Rawlings (baseballs and mitts) makes a “striking” duffel bag that looks like a “safe” bet. (sorry)

Triumph (motorcycles) offers a seriously good looking belt.

Sperry (shoes) has a sail canvas tote bag that is as manly and stylish as they get.

Coleman (coolers and lamps) offers a handsome field watch that is ruggedly chic.

I’m sure there are plenty of other examples of brands with a solid reputation dabbling in related product categories. I came across nice looking messenger bags from Converse, braces from Carhartt, and flatware from Nautica. It seems as though it pays to do a little gathering next time you’re on the hunt.

Friday, April 10, 2009

Green Headwear is offering an exclusive collection called Green Earth Tartan & Tweed. It uses a custom tartan pattern that ” features a unique tartan pattern. Each color highlights an aspect of Earth’s splendor, as well as draws attention to the environmental perils she faces”. And 10% of the proceeds go to environmental charities to boot.

Hopefully it will catch on and become a way to demonstrate your compassion for nature in a more stylish manner than a faux tie-dyed tee with an illustration of a timber wolf on it. Maybe it will become as trendy as those project (RED) shirts I see at the Gap, but never on people outside of it.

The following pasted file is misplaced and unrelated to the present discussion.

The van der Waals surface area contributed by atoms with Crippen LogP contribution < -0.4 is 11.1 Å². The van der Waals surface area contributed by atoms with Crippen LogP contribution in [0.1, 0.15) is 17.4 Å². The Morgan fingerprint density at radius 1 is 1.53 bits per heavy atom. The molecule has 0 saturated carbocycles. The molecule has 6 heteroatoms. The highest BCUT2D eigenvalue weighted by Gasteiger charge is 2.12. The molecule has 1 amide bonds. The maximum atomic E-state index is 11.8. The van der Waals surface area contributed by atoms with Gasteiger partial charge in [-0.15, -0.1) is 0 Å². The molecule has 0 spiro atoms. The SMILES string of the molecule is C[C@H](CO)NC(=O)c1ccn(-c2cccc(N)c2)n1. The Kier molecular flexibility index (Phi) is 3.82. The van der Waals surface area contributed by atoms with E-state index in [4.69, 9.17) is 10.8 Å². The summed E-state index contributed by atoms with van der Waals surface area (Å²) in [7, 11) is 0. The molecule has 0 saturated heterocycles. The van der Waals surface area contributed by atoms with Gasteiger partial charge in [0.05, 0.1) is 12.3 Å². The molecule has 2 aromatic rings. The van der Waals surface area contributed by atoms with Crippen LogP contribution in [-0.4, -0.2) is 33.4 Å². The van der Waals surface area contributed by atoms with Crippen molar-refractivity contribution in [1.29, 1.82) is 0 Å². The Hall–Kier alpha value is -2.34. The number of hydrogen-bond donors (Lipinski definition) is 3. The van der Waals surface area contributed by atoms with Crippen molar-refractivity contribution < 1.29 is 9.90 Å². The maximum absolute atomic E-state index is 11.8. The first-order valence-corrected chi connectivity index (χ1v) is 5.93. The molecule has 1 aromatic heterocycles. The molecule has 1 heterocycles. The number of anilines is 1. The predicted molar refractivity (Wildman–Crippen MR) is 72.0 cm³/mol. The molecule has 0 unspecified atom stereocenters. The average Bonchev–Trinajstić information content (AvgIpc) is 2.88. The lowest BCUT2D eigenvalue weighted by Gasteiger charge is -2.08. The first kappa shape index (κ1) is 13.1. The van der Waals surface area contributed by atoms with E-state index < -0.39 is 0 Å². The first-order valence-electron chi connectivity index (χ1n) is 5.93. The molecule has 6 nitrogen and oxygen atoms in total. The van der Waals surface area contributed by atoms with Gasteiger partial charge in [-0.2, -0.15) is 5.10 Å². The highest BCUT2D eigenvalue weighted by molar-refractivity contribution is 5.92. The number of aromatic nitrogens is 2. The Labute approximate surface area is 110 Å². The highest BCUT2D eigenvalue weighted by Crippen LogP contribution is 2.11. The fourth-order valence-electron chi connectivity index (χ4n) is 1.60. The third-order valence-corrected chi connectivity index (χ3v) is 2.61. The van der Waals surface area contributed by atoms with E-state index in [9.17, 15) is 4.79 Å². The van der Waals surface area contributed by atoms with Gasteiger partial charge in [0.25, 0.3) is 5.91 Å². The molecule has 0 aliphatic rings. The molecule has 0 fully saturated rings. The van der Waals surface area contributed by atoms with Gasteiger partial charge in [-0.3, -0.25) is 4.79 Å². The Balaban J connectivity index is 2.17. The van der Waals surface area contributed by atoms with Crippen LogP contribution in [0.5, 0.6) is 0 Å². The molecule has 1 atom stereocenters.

I also have a somewhat selfish motivation for the success of this collection. That handsome chap posing in the Army Cap in the collection banner as well as in the Ivy Cap occasionally on the home page is me.

It’s my one and only venture into the world of modeling. I was spotted by a Bollman Hat Co. executive, while playing a gig. For the sake of disclosure, their photographer is a friend of mine. She approached me about modeling the collection and I naturally (no pun intended) agreed.

Even if I weren’t loosely connected to these hats, I’d still consider them a fine looking lot; more than worthy of a purchase. Don’t be afraid to spread the word and be on the cutting edge of a new cause-inspired trend.

Thursday, April 9, 2009

The Brown Fat Furnace

I’ve had success in weight loss on three separate occasions. My junior year in college, the year before my wedding and this past year. In all three cases, I was physically active and ate carefully. But that behavior was not exclusive to those periods. I’ve had just as much success with dieting and exercise programs as failure. In some cases, I would gain weight as a result of a particular strategy.

I caught a segment on NPR this morning about new research on a substance called brown fat. The New York Times ran the same story. Brown fat is tissue in the body that has the simple function of turning calories into heat, basically a body furnace. It was previously believed to be used by infants, who can’t shiver or throw on an cardigan for that matter, and then it would dissipate. Hence the notion of “losing one’s baby fat”. However, new scanning technology shows that it stays in the body. And may be significant in preventing and controlling obesity.